Smoke Detectors: Daylight savings time is a good time to change the batteries in your smoke detectors. Inspect each smoke detector to determine if all are in working order, and make sure to test them monthly. Ideally, there should be at least one smoke detector on each floor of your home, including outside of each bedroom, and one within each bedroom itself.

Light bulbs: Check each light bulb in every fixture for the correct recommended wattage and replace any burned out bulbs.


OUTSIDE YOUR HOME
Roof
: Check for any damage from snow or ice, and make any necessary repairs to reduce the possibility of leaks. If you have a skylight, check outside for a buildup of leaves and debris. Also, check the indoor ceiling for signs of leaks. Remember to put safety first any time you are on a roof. If you have any doubt, leave it to the professionals.

Gutters: Clean leaves and other debris from gutters and downspouts to keep water flowing and reduce the possibility of water damage.

Trees: Visually inspect trees for damage or rot, and remove (consider hiring a licensed professional) any dead trees that might blow over in heavy winds or during a storm. Keep healthy trees and bushes trimmed and away from utility wires.

Lawn Equipment: Make sure lawn mowers, tractors and other equipment are tuned up before using. Store oil and gas for lawn equipment and tools in a vented, locked area.

Walkways and Driveways: Repair any cracks and broken or uneven surfaces to provide a safer, level walking area.

Posted by admin in Home
The worst phone call…

The worst phone call…

THE WORST PHONE CALL

Today was just another day sheltering in place…

…until I received a call from an attorney asking for the details of a policy belonging to one of my clients. I smiled when I heard her name and wondered innocently what has she gotten herself into. Regrettably, said the attorney, she had passed in an auto accident last week.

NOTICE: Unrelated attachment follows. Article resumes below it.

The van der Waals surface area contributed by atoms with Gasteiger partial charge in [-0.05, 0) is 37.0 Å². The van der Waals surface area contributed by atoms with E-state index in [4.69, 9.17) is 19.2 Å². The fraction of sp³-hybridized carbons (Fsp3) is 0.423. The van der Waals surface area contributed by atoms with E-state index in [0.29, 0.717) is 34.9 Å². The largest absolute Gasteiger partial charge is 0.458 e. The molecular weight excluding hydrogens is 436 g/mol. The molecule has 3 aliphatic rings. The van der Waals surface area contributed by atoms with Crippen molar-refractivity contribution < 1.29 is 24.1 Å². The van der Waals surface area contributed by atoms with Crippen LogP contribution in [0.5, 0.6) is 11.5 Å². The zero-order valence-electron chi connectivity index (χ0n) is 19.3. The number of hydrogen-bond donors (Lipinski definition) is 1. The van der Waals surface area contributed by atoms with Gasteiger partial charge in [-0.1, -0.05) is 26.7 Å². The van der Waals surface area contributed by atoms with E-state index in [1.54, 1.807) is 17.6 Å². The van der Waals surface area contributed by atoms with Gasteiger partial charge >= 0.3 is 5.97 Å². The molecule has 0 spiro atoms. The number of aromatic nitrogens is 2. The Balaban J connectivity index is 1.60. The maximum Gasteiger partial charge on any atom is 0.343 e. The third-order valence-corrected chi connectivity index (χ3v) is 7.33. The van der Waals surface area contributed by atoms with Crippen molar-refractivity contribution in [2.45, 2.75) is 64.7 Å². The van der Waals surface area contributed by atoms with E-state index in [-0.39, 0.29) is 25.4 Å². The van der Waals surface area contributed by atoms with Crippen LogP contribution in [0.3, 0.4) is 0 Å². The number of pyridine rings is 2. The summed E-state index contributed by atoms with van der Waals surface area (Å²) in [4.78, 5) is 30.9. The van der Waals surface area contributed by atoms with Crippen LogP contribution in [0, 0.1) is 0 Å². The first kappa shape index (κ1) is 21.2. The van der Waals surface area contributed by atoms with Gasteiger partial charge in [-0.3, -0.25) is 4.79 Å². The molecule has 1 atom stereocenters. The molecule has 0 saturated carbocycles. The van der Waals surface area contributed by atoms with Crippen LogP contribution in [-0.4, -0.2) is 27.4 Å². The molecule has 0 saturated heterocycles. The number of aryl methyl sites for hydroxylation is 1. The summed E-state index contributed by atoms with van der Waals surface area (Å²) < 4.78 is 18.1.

Full. Stop.

It takes a moment to really digest that kind of information. I thought of her daughter, and all the pictures she posted on social media of her creative work. I remembered how many times she called to tell me that she was going to be a little late paying a bill. She was fighting the good fight to provide for her daughter and stay on top of her bills. I just couldn’t pressure her to pay a little more for life insurance, even if it was only $20 a month. I thought I was being kind by not being pushy.

But now I have regret. I know the value of having even just a little life insurance and what a huge difference it makes for the people who love you. I know how tight her budget was, but I have to wonder if I didn’t fail her.

I know that we all have a heightened awareness of Covid-19 spreading through the community. That we worry about becoming sick ourselves or, maybe worse, the people we love becoming sick and what that might mean. It’s important to remember that life, and death, will go on despite a lockdown or quarantine.

That doesn’t mean you shouldn’t be prepared. If you have life insurance in place, review your coverage and ask questions about it. I’m here, and I can help. If you don’t have life insurance, or you have a policy, but you’re worried that it might be tied to your job, please reach out and let me help you find something that is affordable and will really make a difference to those you love.

You can reach me anytime at (800) 304-3254 or send me an email.

Please be safe out there!
Gina

Posted by admin in Roman Insurance Services